In May, Nektar Therapeutics handed off its lead pain drug to its new subsidiary Inheris so it could focus on its cancer and immunology pipeline. Now, that company is hitting a roadblock as the FDA puts off an advisory panel meeting for the drug, a mu-opioid agonist.
The FDA told Nektar in a General Advice letter Tuesday that it would postpone the advisory committee meeting, originally scheduled for Aug. 21, the company revealed in a Securities and Exchange Commission filing. The FDA will keep reviewing the submission for the drug, NKTR-181, with an eye on the Aug. 29 PDUFA date, but said it could miss that deadline. Nektar’s stock dropped nearly 11% Thursday.
The agency is delaying the meeting as it “continues to consider a number of scientific and policy issues relating to this class of drugs,” Nektar said in the filing. “The Letter stated that the FDA’s reason for postponing the advisory committee meeting for NKTR-181 is not unique to the NKTR-181 product.”
The setback comes amid a reckoning for opioids and the companies that make them. The attorneys general of Massachusetts and New York filed lawsuits earlier this year accusing Purdue Pharma of aggressively pushing to expand the market of OxyContin, even after the company admitted in 2007 that it had “misrepresented the drug’s addictive qualities and potential for abuse.”
NKTR-181 is a long-acting mu-opioid agonist designed to east pain without triggering the euphoria that can lead to abuse and addiction. It does this by crossing the blood-brain barrier more slowly than conventional opioids. It bested placebo in improving pain scores for patients with chronic low back pain, meeting its primary endpoint in a phase 3 study.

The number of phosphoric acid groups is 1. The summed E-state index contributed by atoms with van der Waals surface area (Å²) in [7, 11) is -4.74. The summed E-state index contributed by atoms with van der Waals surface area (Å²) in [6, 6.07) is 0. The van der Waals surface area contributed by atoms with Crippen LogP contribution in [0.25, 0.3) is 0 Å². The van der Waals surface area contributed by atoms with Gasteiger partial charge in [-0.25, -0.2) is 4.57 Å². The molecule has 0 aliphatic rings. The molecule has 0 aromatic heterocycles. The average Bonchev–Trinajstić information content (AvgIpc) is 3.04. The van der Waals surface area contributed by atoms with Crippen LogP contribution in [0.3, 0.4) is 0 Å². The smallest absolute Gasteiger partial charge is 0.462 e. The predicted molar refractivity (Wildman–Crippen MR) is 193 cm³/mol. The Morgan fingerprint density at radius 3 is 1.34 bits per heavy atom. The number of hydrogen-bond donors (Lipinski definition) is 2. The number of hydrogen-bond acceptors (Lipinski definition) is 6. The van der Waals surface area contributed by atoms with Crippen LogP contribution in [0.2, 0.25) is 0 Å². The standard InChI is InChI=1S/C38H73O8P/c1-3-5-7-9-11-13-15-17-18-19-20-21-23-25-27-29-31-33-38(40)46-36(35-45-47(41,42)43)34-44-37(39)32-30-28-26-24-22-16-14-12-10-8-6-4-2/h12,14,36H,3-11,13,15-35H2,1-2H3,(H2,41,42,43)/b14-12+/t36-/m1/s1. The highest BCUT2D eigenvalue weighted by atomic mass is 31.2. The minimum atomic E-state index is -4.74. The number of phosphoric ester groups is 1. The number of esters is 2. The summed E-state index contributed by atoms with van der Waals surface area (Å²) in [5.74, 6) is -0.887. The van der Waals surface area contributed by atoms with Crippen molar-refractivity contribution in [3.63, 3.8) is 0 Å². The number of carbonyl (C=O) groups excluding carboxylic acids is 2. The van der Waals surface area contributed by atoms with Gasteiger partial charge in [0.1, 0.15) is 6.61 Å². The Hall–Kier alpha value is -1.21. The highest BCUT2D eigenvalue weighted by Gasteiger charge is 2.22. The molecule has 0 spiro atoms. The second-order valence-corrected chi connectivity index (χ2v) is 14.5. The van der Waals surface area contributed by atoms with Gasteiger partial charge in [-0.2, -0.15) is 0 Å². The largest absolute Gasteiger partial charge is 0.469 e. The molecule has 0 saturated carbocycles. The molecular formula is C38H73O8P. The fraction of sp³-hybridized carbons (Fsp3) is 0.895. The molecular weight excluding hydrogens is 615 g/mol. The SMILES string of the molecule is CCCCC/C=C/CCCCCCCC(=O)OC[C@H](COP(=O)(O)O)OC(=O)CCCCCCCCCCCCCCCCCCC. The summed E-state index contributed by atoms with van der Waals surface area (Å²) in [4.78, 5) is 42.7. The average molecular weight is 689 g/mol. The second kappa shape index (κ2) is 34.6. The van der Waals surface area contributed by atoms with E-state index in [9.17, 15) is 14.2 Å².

“While it’s still certainly possible that the FDA can complete its review of NKTR-181 in time for a potential launch in early 2020, we believe there’s a reasonable chance that the launch will now be delayed while the agency formalizes its position on opioid analgesics in the coming months,” wrote Jefferies analysts David Steinberg and Edward Chung in a note Thursday.
“Given this unusual situation and dearth of historical examples to use as templates, our 'best guess' is to now assume a one year delay for NKTR-181 and project product launch in 1H21. Importantly, there is no indication that the FDA will no longer approve opioids for pain management at this point—although that always remains a possibility given the severity of the current crisis.”
The analysts still consider NKTR-181 a “meaningful, safer treatment option” for patients with chronic pain, but dropped their peak sales estimate for the drug from $500 million to $350 million thanks to “ongoing contraction in the opioid market.”